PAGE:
It is the most popular field of study in Finland too. However, its share is clearly smaller (24%) than the OECD average, and the share of those studying for a qualification in healthcare and social welfare is almost the same (22%).
Most students in upper secondary vocational education and training (55%) in both OECD and EU countries are males. In Finland, the number of males and females in vocational education and training is about the same when all students are included in the comparison, not just the age group of those who have completed comprehensive school.
In OECD countries, on average, only 13% of those who have completed a qualification in technology are females. Correspondingly, females are over-represented among those who have completed a qualification in the healthcare and welfare sectors. Females account for an average of 81% in these sectors.
Finland still lagging behind in the enrolment rate of children aged three to five
The international reference figure for early childhood education and care (ECEC) that has attracted the most visibility in Finland is the enrolment rate. While raising the enrolment rate in early childhood education and care has been an educational policy objective for several years in Finland, it remains below the international average for children aged between three and five. In Finland, 82% of children in this age group are enrolled in ECEC compared with the OECD average of 88%.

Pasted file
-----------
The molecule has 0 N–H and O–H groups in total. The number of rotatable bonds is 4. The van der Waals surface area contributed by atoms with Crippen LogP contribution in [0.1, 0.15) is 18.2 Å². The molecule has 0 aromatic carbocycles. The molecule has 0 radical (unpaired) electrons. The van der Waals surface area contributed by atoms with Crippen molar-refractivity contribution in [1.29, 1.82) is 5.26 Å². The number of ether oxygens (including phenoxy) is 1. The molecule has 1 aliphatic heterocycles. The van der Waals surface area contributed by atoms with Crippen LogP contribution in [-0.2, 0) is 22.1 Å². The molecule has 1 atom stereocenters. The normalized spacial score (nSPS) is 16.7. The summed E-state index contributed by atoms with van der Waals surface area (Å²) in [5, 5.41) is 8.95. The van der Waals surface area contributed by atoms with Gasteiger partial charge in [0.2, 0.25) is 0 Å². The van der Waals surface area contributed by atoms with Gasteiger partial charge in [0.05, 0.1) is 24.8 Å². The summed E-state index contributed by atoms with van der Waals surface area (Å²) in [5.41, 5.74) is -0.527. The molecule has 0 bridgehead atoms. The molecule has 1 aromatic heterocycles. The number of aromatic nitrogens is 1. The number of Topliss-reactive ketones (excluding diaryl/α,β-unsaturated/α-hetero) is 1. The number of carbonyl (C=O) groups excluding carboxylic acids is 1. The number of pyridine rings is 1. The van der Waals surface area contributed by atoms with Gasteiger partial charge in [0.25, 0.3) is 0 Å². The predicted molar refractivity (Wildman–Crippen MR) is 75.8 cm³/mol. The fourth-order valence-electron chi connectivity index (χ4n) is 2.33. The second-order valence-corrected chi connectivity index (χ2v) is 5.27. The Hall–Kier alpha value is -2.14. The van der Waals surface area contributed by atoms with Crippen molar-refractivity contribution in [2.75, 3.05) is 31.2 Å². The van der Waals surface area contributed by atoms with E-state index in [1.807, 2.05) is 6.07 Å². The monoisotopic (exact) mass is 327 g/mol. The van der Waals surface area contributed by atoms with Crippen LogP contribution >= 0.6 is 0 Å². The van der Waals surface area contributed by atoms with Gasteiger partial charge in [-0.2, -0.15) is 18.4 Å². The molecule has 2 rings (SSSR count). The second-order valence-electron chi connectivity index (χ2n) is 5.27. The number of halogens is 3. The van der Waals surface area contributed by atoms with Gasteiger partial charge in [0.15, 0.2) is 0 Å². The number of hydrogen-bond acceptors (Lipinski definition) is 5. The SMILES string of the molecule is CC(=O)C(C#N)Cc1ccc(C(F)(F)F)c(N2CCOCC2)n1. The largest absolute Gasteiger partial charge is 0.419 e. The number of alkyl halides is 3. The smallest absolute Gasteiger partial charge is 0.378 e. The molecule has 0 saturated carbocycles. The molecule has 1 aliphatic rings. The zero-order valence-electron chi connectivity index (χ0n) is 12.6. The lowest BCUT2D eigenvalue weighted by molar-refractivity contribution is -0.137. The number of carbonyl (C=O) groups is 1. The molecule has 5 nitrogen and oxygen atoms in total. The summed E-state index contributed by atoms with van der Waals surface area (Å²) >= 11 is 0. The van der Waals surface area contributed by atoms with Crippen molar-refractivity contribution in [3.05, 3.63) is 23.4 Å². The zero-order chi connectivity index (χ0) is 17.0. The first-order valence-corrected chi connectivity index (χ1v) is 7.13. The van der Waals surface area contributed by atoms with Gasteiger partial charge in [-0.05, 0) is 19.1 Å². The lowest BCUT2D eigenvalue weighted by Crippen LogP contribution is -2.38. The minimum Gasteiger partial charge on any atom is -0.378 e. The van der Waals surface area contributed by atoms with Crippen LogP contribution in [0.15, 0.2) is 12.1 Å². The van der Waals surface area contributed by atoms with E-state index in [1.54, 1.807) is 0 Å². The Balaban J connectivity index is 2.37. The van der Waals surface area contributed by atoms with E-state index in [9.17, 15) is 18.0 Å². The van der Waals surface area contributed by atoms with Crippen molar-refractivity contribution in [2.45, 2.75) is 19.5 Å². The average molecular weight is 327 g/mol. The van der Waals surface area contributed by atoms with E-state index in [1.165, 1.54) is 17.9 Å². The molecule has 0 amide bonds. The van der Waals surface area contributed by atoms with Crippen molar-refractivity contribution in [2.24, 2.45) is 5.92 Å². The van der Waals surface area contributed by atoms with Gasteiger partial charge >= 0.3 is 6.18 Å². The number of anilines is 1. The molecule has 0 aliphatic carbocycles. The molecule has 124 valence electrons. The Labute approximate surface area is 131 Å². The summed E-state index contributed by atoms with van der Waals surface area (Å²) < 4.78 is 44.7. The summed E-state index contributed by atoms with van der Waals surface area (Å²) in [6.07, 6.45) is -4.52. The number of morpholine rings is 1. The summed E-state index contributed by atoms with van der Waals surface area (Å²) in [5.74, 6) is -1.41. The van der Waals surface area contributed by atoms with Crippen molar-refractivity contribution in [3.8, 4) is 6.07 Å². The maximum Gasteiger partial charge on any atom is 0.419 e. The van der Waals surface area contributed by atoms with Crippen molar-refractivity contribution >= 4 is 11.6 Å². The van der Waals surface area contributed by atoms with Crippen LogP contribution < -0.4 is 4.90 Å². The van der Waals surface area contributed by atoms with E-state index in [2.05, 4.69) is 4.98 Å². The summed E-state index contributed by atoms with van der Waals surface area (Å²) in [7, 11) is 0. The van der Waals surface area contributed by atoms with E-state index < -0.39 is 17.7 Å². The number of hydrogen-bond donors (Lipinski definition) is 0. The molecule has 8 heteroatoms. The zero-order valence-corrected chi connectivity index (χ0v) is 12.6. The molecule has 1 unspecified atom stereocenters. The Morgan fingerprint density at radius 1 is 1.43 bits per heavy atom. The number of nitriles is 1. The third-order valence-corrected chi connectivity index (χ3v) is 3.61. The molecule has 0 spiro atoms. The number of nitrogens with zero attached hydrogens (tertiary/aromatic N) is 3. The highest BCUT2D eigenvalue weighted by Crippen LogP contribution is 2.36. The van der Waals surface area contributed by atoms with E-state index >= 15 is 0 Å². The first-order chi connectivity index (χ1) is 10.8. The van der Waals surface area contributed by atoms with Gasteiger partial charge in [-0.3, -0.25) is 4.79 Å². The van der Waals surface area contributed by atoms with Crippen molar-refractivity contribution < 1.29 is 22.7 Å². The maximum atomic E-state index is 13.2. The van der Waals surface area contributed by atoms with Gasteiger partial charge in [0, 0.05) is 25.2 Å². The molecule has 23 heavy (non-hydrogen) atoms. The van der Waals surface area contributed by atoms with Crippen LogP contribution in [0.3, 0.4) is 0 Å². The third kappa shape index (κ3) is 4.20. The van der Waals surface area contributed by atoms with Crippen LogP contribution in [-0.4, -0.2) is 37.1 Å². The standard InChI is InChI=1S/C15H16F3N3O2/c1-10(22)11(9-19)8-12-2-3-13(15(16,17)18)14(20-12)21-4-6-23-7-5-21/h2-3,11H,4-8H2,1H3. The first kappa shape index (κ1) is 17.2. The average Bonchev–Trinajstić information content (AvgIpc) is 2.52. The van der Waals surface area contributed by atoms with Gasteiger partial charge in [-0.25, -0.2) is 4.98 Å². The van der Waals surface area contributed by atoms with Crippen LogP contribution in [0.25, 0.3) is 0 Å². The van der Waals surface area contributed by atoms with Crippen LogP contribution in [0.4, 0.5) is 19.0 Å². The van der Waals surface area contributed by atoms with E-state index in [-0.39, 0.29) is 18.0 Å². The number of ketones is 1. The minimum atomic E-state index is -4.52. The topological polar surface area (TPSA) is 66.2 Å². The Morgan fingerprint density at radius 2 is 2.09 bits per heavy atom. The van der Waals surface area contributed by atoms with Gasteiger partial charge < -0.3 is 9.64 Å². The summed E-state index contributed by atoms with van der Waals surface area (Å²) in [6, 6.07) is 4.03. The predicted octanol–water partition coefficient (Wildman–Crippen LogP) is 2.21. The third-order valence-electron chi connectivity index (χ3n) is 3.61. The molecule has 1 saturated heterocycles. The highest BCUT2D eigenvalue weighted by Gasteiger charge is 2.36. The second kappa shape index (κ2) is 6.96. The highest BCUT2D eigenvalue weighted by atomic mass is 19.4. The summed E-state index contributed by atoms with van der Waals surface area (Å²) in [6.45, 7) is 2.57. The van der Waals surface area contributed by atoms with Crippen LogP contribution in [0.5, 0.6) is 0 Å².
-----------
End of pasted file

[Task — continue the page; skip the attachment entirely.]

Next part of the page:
While the ECEC enrolment rate in Finland has increased since the early 2000s, the rate of growth in other OECD countries has been roughly equally fast.
Finland's position dropped in the comparison of tertiary-educated graduates
In the context of higher education, the indicator that is followed the most in the Education at a Glance publication is the percentage of tertiary-educated people in different countries.
The OECD average is rising, reaching 45% in 2019 among young adults aged between 25 and 34. The percentage of tertiary-educated young adults in Finland aged between 25 and 34 has also been rising relative to 2009, but the rate of growth has not been as rapid as in OECD countries on average.
In 2019, 42% of those aged between 25 and 34 had completed tertiary education in Finland.
Many benefits of education